This booklet, “Ten Specific Steps You Can Take to Make Your Sermons and Preaching Better!”, will be offered as a pdf download in a short while. We’ve looked at the following steps already: Step One was entitled “Do the Work!” Step Two was entitled “Develop a Clear Outline!” Step Three was entitled “Expository Versus Topical Messages!” Step Four was entitled “Begin with a Great Introduction!” Step Five was entitled “Illustrate. Illustrate. Illustrate!” Step Six was entitled “Vocal Variety!” Step Seven was entitled: “Use Technology!” Here is Step Eight:
STEP EIGHT: GESTURES!
Gestures are extremely important. And we want our movement in the pulpit or behind the lectern to be purposeful, but not distracting.
Distracting gestures include jiggling the change in your pocket, touching your hair, overusing your hands to express every single point you are making, etc.
Purposeful gestures enhance the delivery of your words. Gestures may be whole body (in which you move out from behind your podium to illustrate a point) or partial body (you might spread your arms to illustrate the greatness of God’s love, for example).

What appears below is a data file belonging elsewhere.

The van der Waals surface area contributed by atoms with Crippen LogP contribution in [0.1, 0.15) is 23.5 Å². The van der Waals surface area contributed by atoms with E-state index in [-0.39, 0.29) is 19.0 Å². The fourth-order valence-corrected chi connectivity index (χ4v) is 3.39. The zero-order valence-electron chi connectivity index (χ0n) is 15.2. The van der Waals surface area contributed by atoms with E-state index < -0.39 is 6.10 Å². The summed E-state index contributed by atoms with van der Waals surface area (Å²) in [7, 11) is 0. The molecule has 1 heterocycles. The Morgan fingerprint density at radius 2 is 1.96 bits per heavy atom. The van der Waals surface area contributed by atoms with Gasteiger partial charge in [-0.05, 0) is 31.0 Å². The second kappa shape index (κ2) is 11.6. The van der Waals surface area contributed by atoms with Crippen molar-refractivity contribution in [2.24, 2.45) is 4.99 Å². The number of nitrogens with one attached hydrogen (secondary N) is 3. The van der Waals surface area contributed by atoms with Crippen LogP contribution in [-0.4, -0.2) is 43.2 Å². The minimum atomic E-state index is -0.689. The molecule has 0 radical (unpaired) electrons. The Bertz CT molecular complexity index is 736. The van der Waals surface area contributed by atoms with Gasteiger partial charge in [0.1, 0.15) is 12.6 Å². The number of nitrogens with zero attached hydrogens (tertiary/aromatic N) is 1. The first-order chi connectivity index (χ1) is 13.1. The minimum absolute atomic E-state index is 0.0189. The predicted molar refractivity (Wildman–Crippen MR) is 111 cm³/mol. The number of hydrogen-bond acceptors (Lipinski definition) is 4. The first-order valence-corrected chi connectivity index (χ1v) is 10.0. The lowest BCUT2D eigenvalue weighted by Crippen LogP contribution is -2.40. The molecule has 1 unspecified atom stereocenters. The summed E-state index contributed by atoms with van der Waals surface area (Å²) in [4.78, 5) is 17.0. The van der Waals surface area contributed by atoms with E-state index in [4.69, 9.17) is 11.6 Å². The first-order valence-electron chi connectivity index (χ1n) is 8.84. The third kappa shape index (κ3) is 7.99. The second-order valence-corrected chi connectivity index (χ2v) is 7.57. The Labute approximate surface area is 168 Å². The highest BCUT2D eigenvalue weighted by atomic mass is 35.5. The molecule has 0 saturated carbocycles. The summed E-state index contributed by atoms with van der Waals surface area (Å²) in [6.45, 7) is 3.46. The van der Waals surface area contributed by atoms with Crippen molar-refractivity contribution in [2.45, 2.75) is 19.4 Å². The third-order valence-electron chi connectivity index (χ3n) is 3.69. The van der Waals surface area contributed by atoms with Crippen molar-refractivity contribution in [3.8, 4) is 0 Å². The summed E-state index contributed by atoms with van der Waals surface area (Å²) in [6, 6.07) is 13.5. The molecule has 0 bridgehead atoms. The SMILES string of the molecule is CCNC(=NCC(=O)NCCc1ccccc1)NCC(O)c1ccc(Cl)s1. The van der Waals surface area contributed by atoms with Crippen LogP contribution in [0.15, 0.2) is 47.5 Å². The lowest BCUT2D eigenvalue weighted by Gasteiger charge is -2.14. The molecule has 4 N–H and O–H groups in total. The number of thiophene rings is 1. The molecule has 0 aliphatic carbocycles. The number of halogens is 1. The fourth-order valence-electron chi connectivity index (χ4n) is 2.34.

If you are using your hands and arms to illustrate the differences between the godly man and the ungodly man in Psalm 1, make sure you keep your sides straight! If you begin describing the godly man with your right hand and the ungodly man with your left hand, don’t switch them. Keep the visuals consistent.
The combination of a strong voice and appropriate gestures, at the very least, communicates the preacher’s enthusiastic commitment to the point that he is making. I’m reminded of the story of a person being surprised at hearing that the skeptic David Hume was going to go listen to the preacher George Whitefield. The friend said, “Surely you don’t believe what Whitefield is preaching, do you?” David Hume answered, “No, but Whitefield does.”